Galvanized Metal Magnetic Windows | Pretty Handy Girl

Today’s post is part of the Deck the Halls DIY-Style tour hosted by Jen Woodhouse, If you are just hopping over today from Sawdust and Embryos, amazing vignette, right?! My favorite is the monogrammed scroll snowflake. Welcome to my little slice of DIY Blog heaven. I can’t wait to show you how I made several elements over our fireplace mantel.

Deck the Halls DIY Style | Pretty Handy Girl

The Galvanized Metal Star Garland is so incredibly easy to make. You’ll be looking for more places to decorate with a garland of stars.

Ready to get started? Grab these things and let’s make something stellar!

Materials:
(contains affiliate links)

Instructions:

Draw stars on your galvanized sheet of metal. If you prefer a beautifully aged metal patina, you can follow this tutorial to make your metal age quickly.

Galvanized Metal Star Garland | Pretty Handy Girl

Cut out the star shapes with tin snips.

Galvanized Metal Star Garland | Pretty Handy Girl

Rub the pencil marks off the stars with a gloved hand. Read more

DIY Firepit and Seating | Pretty Handy Girl

DIY Firepit and Seating | Pretty Handy Girl

Firepits are very popular right now. You can purchase a simple firepit at your local home improvement store, or put in a little sweat equity and create a DIY Firepit with Seating.

When we had several hardwood trees taken down in our yard, I asked the tree guy to cut some of the base pieces of the tree trunk into 18″ segments to use as stumps to sit on.

Then I set about creating a DIY firepit and seating in our back yard.

Materials:

  • Shovel
  • String
  • Stake
  • Stick
  • Rocks or fire ring
  • Sand
  • Bag of drainage gravel
  • Slate, stepping stones or pea gravel
  • Mulch or crushed stone
  • Stumps or seating
  • Wood to burn

Instructions:

Begin by locating a level location to build your fire pit. Take note of any overhanging branches and trim them away from the firepit area. Hammer the stake into the center of your firepit area. Attach string and make a loop in the string at 6 feet. Insert a stick into the loop and walk around pulling the string taut while dragging the stick in the earth to mark a 12 foot diameter circle. Create another loop at 4 feet and repeat marking an inner circle. Finally, create a loop at 1 foot and drag the stick to mark the firepit ring area.

DIY Firepit and Seating | Pretty Handy Girl

Dig a hole in the 2 foot firepit ring area. Remove any roots from the dirt. Dig about 12″ down. Fill the bottom of the hole with gravel. Add a layer of sand on top of the gravel. Line the 2′ firepit area with a fire ring or rocks (or both).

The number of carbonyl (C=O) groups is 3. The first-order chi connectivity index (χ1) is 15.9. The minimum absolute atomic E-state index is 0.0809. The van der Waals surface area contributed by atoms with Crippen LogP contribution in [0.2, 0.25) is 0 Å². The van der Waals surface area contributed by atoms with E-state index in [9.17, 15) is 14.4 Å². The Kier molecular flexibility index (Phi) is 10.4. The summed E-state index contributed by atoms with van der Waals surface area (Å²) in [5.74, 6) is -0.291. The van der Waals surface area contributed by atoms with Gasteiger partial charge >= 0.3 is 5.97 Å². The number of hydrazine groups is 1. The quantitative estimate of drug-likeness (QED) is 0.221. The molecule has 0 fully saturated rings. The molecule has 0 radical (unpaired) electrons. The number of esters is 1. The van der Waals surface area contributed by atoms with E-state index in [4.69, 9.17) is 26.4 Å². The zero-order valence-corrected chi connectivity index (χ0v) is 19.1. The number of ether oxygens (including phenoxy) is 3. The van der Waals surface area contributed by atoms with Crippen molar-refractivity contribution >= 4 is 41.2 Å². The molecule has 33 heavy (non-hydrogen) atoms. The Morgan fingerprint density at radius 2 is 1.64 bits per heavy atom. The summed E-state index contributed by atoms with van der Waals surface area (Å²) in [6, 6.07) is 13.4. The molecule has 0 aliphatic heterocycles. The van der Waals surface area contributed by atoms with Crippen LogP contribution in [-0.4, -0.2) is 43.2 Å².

DIY Firepit and Seating | Pretty Handy Girl

Pour sand around the 8 foot diameter circle and set your stepping stones or pea gravel in this area. Read more

Build Your Own Giant Chalkboard | Pretty Handy Girl

Build Your Own Giant Chalkboard | Pretty Handy Girl

Have you scoured antique stores or Craig’s List looking for a big giant vintage chalkboard? Those vintage school green chalkboards are highly sought after. But, hard to find. I have good news for you! You can build a Giant Chalkboard any size you want! (Although, typically you’ll be restricted to 4′ x 8′ if you want to use a sheet of masonite.) And you can mix your own chalkboard paint in any color.

Take out your notebooks, your pencils, and get ready to take notes.

Materials:

  • Masonite sheet cut to desired size (mine is 22″ x 48″)
  • 1×4″ pine boards for frame
  • 1 cup flat latex paint in color you desire
  • 2 tbsp. of unsanded grout
  • Pencil
  • Stain
  • White paint
  • Paint brush
  • Sanding block
  • Container to mix paint in
  • Kreg Jig
  • Drill
  • 1 1/4 inch pocket screws
  • Staplegun
  • 1/2″ staples

Instructions:

Build Your Own Giant Chalkboard | Pretty Handy Girl

Pour 2 tbsp. of unsanded grout into your empty container. Add 1 cup of flat latex paint and stir well. (Yes, I used satin and it still worked.)

Build Your Own Giant Chalkboard | Pretty Handy Girl

Paint the masonite with the chalkboard paint. Pull your brush in one direction. Then smooth out the paint by dragging the brush in a perpendicular direction.

Build Your Own Giant Chalkboard | Pretty Handy Girl

Let the paint dry. Lightly sand and add a second coat of chalkboard paint.

Build Your Own Giant Chalkboard | Pretty Handy Girl

Let that coat dry and sand smooth.

Assembling the chalkboard frame: Read more